Frequent Foot Questions: What You Want to Know About Ankle and Foot Health
Exploring medical options to cope with pain can be very overwhelming, and it can be hard to know where to start. Here, we share our most commonly asked questions from people just like you. Whether you are wondering what is causing your pain or trying to find out what treatment options are available to you, find answers here in our frequently asked questions section.
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Is HyproCure covered by my insurance?
The HyProCure procedure may be covered by your insurance plan. Coverage terms can vary among the different insurance plans. Typically the implant hardware itself is not covered by insurance.
Can unsteady gait problems be corrected?
Unsteady gait can absolutely be improved, at any age. Balance is like any other physical skill—it can be developed, and the more you use it, the less likely you’ll lose it.
Simple exercises, such as walking heel-to-toe or standing on one leg, can be incorporated into your daily routine and can greatly improve your stability. Stretches that improve range of motion in your hips, knees, and ankles can also help you regain a strong gait. If you’re looking for some fun, tai chi and yoga classes are another great way to improve your balance and confidence.
When instability is caused by mechanical problems with your feet, we can provide services such as physical therapy or tools such as arch supports and orthotics to steady your stride. One tool we love is the More Balance Brace, which can help seniors reduce their fall risk by 30 to 60 percent.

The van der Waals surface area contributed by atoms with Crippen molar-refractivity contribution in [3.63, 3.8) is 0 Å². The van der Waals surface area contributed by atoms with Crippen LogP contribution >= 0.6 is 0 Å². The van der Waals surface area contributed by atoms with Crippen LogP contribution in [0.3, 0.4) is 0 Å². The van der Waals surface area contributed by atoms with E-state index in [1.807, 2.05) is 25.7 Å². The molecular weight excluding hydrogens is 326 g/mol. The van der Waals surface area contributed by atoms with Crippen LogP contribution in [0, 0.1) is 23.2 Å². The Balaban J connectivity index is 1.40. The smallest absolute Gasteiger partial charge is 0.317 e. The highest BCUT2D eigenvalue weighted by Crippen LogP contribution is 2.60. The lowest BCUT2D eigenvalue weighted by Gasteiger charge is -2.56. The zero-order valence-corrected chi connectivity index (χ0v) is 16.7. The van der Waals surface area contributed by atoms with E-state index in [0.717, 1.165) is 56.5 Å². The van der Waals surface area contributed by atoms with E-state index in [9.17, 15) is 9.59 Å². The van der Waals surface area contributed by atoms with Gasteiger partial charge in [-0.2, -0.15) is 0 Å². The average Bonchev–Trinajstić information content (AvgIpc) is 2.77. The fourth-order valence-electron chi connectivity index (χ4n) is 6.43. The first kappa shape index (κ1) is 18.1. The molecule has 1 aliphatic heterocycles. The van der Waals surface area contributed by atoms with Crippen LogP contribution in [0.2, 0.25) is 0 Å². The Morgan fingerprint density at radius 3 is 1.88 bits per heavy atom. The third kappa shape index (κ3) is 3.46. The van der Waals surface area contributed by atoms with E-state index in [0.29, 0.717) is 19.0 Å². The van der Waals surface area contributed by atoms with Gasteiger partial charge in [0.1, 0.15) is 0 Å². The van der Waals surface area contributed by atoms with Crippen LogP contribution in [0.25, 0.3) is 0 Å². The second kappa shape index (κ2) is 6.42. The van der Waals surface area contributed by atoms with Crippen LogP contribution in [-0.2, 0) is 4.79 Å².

For help improving gait abnormalities, instability, or balance issues, call Dr. Darren Silvester of Next Step Foot and Ankle Clinic in Pleasanton, TX today at 830-569-3338. We even offer free fall risk assessments, so if you have any concerns, please don’t hesitate to stop by and see how we can help.
Why are my toes tingling?
Toes tingle for many reasons, though the most common source is some kind of nerve issue like tarsal tunnel syndrome or Morton’s neuroma. Injured, pinched, compressed, or irritated nerves can misfire and develop a painful, tingly, pins-and-needles sensation. In a condition like tarsal tunnel syndrome, one of the main nerves running into your foot from your lower leg ends up pinched in your ankle, which can lead to tingling throughout your whole foot.
Other common causes include peripheral neuropathy (particularly from diabetes), poor circulation, vitamin deficiencies, autoimmune diseases, and even alcoholism. Sometimes tumors press on a nerve and cause damage. Kidney or liver issues, hormone imbalances, and chronic inflammation can lead to tingling toes as well. To properly treat your discomfort, you need to have the exact cause diagnosed. Let Dr. Darren Silvester at Next Step Foot & Ankle Clinic help you address your nerve-related discomfort. Use our online form or call (830) 569-3338 to make an appointment with us.
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Do I need surgery for flat feet?
Flatfoot reconstruction is a big procedure that’s usually reserved as a last resort for flat feet that are painful but don’t respond to conservative treatment methods. Noninvasive options are always tried first, usually for several months, before moving to surgery. Shoe changes, custom orthotics, physical therapy, and a few other methods are normal ways of caring for flat feet. Sometimes, however, these do not help you.